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33 Discussions

nice idea tho can buy the the same shield 4 abut 10 buck tho. plus im a ex welder. i had so much retaina ( the rods at back of the eyes) burn out. that a yr or so a go i went an bought a auto darkening helmet.

This seems like a good idea. My uncle has a small gasless MIG welder and only one helmet, now can actually get a good first welding lesson from him and not turn around and clench my eyes shut during each weld.

1 reply

Thanks. It will be good for watching, although the very small arc from a wire feed welder, gas or no gas shielding, makes the joint area very difficult to see, even for the person welding.

i would be very wary of using this for a couple reasons 1. sparks from welders are known to jump ~40 feet and if any thing flammable is around it will catch on fire, 2. the arc can and will sunburn you withing 5 seconds from across the shop. 3.all safe "as by ANSI standards" should meet ANSI Z87+ standards, which ensure that helmets and lenses have passed independent testing to show they can survive high velocity impact from flying objects, provide 100% ultraviolet and infrared filtering . 4. a acceptable welding hood is around 30 bucks which is worth it for friends/customers safety. maybe i am just a sticker because all this stuff happened to me at one point or another .

1 reply

Thank you for the information. I have not used this a great deal, but it has worked well the few times someone brought some small job to weld and wanted to watch.

While enough paper might block the light to prevent eye damage, the purpose of a hood for guests is so they can watch and see what happens during welding. Paper would be too opaque for that.

Awesome idea!!! I would add a small cardboard shield over the hand to prevent sunburn. Other then that it's prefect. I might put a head strap on it and wear it to weld.

4 replies

cool i will probably do this, but cardboard and sparks!! what if your friend gets too close and it catches on fire!!


It would be funny though...

People who bring something for me to weld and wish to watch stand far enough away that sparks do not come near to them. My clothing is in more danger of catching fire. Thanks for looking and for commenting.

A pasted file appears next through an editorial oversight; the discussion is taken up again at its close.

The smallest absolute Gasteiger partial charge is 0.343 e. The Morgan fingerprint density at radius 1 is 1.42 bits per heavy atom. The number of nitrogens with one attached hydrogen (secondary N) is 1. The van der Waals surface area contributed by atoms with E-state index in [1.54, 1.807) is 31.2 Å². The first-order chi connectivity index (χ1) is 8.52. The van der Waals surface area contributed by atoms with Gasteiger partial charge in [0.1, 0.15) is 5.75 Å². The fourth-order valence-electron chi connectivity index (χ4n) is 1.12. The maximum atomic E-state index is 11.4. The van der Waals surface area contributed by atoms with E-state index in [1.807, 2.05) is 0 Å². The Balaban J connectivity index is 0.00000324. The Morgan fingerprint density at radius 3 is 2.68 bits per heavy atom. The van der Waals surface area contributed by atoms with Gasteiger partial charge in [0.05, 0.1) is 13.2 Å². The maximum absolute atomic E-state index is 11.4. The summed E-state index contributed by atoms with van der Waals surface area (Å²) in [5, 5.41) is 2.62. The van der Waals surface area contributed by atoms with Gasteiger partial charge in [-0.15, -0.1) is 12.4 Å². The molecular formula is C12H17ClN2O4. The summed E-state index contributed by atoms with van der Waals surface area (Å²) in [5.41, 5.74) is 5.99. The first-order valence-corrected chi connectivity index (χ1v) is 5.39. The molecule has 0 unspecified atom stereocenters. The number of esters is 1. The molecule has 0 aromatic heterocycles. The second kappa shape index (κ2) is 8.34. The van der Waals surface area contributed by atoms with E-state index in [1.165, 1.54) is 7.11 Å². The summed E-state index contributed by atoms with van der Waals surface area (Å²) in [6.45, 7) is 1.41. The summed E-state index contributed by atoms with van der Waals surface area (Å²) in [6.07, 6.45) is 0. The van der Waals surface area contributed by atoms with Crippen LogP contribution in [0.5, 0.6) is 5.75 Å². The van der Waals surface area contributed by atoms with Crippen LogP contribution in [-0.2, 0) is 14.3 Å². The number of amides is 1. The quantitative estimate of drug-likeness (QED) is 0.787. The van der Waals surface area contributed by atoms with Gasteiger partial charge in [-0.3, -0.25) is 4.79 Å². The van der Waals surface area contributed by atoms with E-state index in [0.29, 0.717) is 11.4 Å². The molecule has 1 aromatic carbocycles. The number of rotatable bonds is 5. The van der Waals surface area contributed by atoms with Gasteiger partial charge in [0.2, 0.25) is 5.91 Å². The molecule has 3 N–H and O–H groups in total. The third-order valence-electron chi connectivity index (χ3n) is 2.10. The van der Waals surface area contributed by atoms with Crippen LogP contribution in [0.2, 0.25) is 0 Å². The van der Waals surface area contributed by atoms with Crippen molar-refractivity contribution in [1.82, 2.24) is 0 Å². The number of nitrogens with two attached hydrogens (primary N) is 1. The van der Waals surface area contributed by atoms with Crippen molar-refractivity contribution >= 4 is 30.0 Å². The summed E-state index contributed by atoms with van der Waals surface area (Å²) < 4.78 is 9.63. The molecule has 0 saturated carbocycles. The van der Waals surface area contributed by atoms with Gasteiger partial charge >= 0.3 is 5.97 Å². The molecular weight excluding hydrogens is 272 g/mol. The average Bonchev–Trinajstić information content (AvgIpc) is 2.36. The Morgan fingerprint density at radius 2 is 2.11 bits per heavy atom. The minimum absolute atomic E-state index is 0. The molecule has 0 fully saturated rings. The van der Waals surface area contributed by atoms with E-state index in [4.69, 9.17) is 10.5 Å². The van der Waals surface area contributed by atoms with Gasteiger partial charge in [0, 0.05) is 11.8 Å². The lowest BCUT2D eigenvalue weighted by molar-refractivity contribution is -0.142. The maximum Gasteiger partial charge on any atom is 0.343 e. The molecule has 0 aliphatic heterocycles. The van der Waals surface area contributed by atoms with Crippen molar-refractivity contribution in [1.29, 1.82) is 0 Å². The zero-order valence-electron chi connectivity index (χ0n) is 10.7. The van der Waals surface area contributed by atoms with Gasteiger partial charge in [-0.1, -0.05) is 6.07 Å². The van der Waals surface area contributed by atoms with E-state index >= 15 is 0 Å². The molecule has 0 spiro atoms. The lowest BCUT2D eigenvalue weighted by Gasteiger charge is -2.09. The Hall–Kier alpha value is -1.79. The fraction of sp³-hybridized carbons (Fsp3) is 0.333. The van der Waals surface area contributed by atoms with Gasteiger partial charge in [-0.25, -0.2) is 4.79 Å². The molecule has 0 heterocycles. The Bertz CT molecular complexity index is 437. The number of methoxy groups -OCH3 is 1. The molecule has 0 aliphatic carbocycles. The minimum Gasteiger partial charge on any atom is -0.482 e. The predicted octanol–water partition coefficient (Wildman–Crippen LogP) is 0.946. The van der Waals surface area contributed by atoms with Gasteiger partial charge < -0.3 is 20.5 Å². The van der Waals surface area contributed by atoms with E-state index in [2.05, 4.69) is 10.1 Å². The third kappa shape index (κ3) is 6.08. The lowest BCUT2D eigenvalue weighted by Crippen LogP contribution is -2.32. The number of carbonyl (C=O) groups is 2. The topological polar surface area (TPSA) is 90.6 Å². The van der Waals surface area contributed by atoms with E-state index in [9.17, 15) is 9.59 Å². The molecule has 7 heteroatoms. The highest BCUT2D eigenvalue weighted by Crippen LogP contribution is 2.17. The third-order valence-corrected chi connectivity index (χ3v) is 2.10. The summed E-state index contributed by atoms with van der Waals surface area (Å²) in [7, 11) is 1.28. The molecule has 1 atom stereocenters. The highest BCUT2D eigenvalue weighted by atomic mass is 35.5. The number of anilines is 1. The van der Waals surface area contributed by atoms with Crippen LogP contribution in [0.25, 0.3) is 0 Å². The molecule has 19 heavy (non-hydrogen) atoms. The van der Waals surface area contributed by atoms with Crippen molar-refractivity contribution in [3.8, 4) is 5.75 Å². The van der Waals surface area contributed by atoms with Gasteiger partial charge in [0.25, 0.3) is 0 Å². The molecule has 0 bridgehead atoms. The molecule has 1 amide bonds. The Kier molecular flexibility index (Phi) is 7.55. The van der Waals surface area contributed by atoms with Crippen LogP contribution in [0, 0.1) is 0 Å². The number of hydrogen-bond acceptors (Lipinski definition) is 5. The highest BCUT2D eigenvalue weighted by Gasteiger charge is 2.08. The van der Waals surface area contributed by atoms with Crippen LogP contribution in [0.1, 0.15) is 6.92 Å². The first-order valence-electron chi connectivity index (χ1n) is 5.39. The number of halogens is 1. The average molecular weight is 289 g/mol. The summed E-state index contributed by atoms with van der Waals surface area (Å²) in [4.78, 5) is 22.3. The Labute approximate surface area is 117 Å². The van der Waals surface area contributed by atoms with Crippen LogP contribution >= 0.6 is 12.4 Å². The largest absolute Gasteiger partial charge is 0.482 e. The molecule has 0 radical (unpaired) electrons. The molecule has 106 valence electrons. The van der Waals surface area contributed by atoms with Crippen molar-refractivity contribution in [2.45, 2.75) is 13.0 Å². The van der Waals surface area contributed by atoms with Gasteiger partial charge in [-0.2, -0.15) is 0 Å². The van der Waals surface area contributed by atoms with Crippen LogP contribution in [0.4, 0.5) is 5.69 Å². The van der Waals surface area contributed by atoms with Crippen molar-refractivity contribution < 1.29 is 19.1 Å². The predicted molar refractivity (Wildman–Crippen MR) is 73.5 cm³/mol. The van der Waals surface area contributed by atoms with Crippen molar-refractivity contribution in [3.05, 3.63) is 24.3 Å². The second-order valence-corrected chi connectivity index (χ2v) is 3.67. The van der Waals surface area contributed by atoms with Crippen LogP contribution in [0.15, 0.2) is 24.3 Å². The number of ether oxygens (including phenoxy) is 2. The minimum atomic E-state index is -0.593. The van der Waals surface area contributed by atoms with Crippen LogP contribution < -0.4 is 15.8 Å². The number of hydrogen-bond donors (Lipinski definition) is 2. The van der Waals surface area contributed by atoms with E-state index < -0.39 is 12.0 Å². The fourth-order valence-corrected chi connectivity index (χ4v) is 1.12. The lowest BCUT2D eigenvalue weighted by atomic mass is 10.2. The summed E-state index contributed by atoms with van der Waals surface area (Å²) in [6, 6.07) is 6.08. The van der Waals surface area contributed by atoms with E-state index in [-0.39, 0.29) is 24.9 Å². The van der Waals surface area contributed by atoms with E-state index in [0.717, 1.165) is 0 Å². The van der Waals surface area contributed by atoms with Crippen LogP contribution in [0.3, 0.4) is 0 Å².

I would probably give friends gloves before I would add a cardboard shield for the hands. This is for the person who wants to watch for the duration of only one or two welds. No one will be using this all day. The danger of sunburn is pretty small. Thanks for looking and for commenting.

Thank you for your comment.  This is merely for people who need something welded and want to watch.  I could offer gloves to protect against UV ray exposure on the hands, but they usually stand several feet away from the arc, anyway, so their exposure is reduced already.  Because it is for guests, they really would have no need of a headband.  I have another hood with a headband that I wear when I am welding something.

I ended up buying some gas goggles and switching out the 3 shade for a 10. I figured my guest would be far enough away not to get splattered.

2 replies

I take it back. Don't use goggles. My buddy was sunburned on his face when he was watching me-- even though he was 4-5 feet away.

I have sometimes done a little welding while wearing short sleeves, but have read that a person should keep his arms covered. Burning of the skin from the rays of the arc light are the reason.

Very Clever!!! Looks similar to the ones offered with the cheap welders from adds in the old do-it-yourself magazines.

1 reply

Thanks. It is a "good enough" solution. It does not get a lot of use, but is good enough for those times it is needed.

Another great ible! We only have one helmet, but frequently have 2 or 3 of us involved in the project. I'm going to point this one out to my kids so they can make a couple of spares.